By Anna Vogt
On April 6, one thousand people from 32 communities in Colombia`s Montes de Maria region began an 80-mile nonviolent march to the governor’s office to demand their rights as citizens and victims of armed conflict.
The state has failed to provide education, healthcare, passable roads and basic services for these communities–an injustice which the Victims’ Law of 2011 is supposed to address. However, the progress has been far from satisfactory, due to delays in implementation and a policy of targeted reparations for only a few selected communities. Additionally, residents fear they may be forced to leave their communities to find employment, as the region`s avocado trees, a staple crop, are dying.
The governor of the state of Bolivar met the communities on the second day of the march. After tense negotiations, the marchers decided to continue the movement but in a different way. Together, they formed a number of working groups and established a stronger relationship with the government’s Department for Victim Attention.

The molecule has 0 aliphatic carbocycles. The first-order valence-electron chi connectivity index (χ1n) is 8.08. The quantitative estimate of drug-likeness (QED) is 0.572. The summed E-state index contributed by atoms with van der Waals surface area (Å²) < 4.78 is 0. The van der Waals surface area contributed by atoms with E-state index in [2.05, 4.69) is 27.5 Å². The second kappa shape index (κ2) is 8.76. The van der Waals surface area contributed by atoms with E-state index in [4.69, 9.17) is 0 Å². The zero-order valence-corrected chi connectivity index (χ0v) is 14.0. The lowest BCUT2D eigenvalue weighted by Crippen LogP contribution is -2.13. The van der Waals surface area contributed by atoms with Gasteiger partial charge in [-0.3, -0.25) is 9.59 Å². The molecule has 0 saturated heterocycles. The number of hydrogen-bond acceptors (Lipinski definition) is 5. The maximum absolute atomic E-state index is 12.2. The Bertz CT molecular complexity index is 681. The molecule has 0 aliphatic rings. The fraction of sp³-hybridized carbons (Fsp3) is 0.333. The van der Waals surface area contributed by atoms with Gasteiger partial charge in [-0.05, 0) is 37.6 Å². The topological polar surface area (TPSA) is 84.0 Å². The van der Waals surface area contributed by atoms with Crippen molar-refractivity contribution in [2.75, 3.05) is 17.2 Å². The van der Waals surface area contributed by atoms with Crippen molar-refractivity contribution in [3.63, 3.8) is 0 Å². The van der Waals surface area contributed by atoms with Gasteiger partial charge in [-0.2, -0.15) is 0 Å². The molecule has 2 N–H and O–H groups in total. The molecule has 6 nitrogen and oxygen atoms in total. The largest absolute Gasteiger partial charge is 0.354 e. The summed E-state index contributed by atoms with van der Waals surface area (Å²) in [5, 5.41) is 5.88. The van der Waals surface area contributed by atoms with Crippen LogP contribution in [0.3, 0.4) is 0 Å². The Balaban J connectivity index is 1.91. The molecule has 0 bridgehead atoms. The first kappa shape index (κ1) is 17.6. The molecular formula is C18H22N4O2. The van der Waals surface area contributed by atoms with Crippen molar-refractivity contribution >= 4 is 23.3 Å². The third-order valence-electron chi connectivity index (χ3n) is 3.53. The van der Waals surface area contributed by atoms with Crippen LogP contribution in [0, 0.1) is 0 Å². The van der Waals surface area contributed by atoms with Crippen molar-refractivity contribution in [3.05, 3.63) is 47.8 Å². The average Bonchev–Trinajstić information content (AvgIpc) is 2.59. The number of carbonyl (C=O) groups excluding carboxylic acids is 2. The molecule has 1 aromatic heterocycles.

This is the first time these communities have worked together since extreme violence broke out in the late 1990s. The presence of opposing armed groups pitted the communities against each other, generating mistrust and destroying leadership and grassroots organizations. Community organizing related to the march is restoring relationships. Speaking out remains dangerous with many political interests at stake, but people are no longer so afraid. United, they hope for change and continue to move forward.
Anna Vogt is an MCC service worker in Colombia.
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